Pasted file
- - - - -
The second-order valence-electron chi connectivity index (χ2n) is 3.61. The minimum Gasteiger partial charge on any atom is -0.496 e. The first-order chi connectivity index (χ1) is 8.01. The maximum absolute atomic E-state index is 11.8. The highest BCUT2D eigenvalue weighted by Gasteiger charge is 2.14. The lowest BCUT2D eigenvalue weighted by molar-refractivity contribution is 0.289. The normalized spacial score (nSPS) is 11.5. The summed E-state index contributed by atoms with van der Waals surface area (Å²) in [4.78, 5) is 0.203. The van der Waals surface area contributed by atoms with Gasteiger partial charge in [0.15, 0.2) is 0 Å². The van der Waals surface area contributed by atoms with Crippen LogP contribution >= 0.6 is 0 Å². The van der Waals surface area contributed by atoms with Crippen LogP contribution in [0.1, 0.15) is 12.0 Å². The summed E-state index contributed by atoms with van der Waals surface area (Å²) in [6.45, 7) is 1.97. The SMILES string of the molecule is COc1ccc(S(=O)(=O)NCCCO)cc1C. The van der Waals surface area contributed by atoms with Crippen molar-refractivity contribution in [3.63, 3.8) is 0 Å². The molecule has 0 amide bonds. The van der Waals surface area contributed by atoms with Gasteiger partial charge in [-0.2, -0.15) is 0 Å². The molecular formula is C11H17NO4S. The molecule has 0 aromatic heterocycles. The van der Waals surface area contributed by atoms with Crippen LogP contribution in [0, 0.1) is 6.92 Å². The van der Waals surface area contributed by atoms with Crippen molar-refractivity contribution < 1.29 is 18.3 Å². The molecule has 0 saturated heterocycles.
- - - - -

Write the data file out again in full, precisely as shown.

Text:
The second-order valence-electron chi connectivity index (χ2n) is 3.61. The minimum Gasteiger partial charge on any atom is -0.496 e. The first-order chi connectivity index (χ1) is 8.01. The maximum absolute atomic E-state index is 11.8. The highest BCUT2D eigenvalue weighted by Gasteiger charge is 2.14. The lowest BCUT2D eigenvalue weighted by molar-refractivity contribution is 0.289. The normalized spacial score (nSPS) is 11.5. The summed E-state index contributed by atoms with van der Waals surface area (Å²) in [4.78, 5) is 0.203. The van der Waals surface area contributed by atoms with Gasteiger partial charge in [0.15, 0.2) is 0 Å². The van der Waals surface area contributed by atoms with Crippen LogP contribution >= 0.6 is 0 Å². The van der Waals surface area contributed by atoms with Crippen LogP contribution in [0.1, 0.15) is 12.0 Å². The summed E-state index contributed by atoms with van der Waals surface area (Å²) in [6.45, 7) is 1.97. The SMILES string of the molecule is COc1ccc(S(=O)(=O)NCCCO)cc1C. The van der Waals surface area contributed by atoms with Crippen molar-refractivity contribution in [3.63, 3.8) is 0 Å². The molecule has 0 amide bonds. The van der Waals surface area contributed by atoms with Gasteiger partial charge in [-0.2, -0.15) is 0 Å². The molecular formula is C11H17NO4S. The molecule has 0 aromatic heterocycles. The van der Waals surface area contributed by atoms with Crippen LogP contribution in [0, 0.1) is 6.92 Å². The van der Waals surface area contributed by atoms with Crippen molar-refractivity contribution < 1.29 is 18.3 Å². The molecule has 0 saturated heterocycles.